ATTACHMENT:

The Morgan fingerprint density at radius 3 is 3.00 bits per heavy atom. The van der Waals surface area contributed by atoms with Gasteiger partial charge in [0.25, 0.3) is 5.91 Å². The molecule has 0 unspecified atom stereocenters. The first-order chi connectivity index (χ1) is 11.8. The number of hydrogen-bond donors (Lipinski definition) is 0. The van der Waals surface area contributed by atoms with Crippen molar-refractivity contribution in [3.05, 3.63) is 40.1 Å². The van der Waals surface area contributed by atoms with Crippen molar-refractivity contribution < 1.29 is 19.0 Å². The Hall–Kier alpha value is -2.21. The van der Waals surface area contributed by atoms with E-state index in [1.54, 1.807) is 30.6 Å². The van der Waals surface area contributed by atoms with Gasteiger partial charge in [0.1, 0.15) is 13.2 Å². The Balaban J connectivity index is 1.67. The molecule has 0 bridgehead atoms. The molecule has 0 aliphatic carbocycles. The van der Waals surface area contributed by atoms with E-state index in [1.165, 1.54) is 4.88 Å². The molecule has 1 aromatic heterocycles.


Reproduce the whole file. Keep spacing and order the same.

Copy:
The Morgan fingerprint density at radius 3 is 3.00 bits per heavy atom. The van der Waals surface area contributed by atoms with Gasteiger partial charge in [0.25, 0.3) is 5.91 Å². The molecule has 0 unspecified atom stereocenters. The first-order chi connectivity index (χ1) is 11.8. The number of hydrogen-bond donors (Lipinski definition) is 0. The van der Waals surface area contributed by atoms with Crippen molar-refractivity contribution in [3.05, 3.63) is 40.1 Å². The van der Waals surface area contributed by atoms with Crippen molar-refractivity contribution < 1.29 is 19.0 Å². The Hall–Kier alpha value is -2.21. The van der Waals surface area contributed by atoms with E-state index in [1.54, 1.807) is 30.6 Å². The van der Waals surface area contributed by atoms with Gasteiger partial charge in [0.1, 0.15) is 13.2 Å². The Balaban J connectivity index is 1.67. The molecule has 0 bridgehead atoms. The molecule has 0 aliphatic carbocycles. The van der Waals surface area contributed by atoms with E-state index in [1.165, 1.54) is 4.88 Å². The molecule has 1 aromatic heterocycles.